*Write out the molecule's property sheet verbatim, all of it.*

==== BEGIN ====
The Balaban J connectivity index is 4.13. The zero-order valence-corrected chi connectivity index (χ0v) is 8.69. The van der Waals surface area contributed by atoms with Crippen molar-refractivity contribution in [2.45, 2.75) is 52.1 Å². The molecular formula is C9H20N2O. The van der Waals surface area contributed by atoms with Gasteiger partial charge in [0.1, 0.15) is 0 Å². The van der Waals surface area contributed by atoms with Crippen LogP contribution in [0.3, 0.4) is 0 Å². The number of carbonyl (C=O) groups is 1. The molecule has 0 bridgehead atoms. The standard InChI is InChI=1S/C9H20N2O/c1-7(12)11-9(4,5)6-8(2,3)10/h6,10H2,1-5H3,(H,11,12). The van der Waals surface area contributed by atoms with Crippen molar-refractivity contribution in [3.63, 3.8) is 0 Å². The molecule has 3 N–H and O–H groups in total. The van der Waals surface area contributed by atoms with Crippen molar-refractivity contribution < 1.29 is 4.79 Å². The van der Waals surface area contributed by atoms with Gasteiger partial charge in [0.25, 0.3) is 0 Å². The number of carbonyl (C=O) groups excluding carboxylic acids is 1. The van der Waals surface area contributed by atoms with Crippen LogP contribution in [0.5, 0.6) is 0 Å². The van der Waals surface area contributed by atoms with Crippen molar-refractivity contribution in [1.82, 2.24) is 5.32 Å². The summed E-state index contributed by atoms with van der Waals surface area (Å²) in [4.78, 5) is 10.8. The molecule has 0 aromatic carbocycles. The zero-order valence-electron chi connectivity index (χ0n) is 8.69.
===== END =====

The Balaban J connectivity index is 4.13. The zero-order valence-corrected chi connectivity index (χ0v) is 8.69. The van der Waals surface area contributed by atoms with Crippen molar-refractivity contribution in [2.45, 2.75) is 52.1 Å². The molecular formula is C9H20N2O. The van der Waals surface area contributed by atoms with Gasteiger partial charge in [0.1, 0.15) is 0 Å². The van der Waals surface area contributed by atoms with Crippen LogP contribution in [0.3, 0.4) is 0 Å². The number of carbonyl (C=O) groups is 1. The molecule has 0 bridgehead atoms. The standard InChI is InChI=1S/C9H20N2O/c1-7(12)11-9(4,5)6-8(2,3)10/h6,10H2,1-5H3,(H,11,12). The van der Waals surface area contributed by atoms with Crippen molar-refractivity contribution in [3.63, 3.8) is 0 Å². The molecule has 3 N–H and O–H groups in total. The van der Waals surface area contributed by atoms with Crippen molar-refractivity contribution < 1.29 is 4.79 Å². The van der Waals surface area contributed by atoms with Gasteiger partial charge in [0.25, 0.3) is 0 Å². The number of carbonyl (C=O) groups excluding carboxylic acids is 1. The van der Waals surface area contributed by atoms with Crippen LogP contribution in [0.5, 0.6) is 0 Å². The van der Waals surface area contributed by atoms with Crippen molar-refractivity contribution in [1.82, 2.24) is 5.32 Å². The summed E-state index contributed by atoms with van der Waals surface area (Å²) in [4.78, 5) is 10.8. The molecule has 0 aromatic carbocycles. The zero-order valence-electron chi connectivity index (χ0n) is 8.69.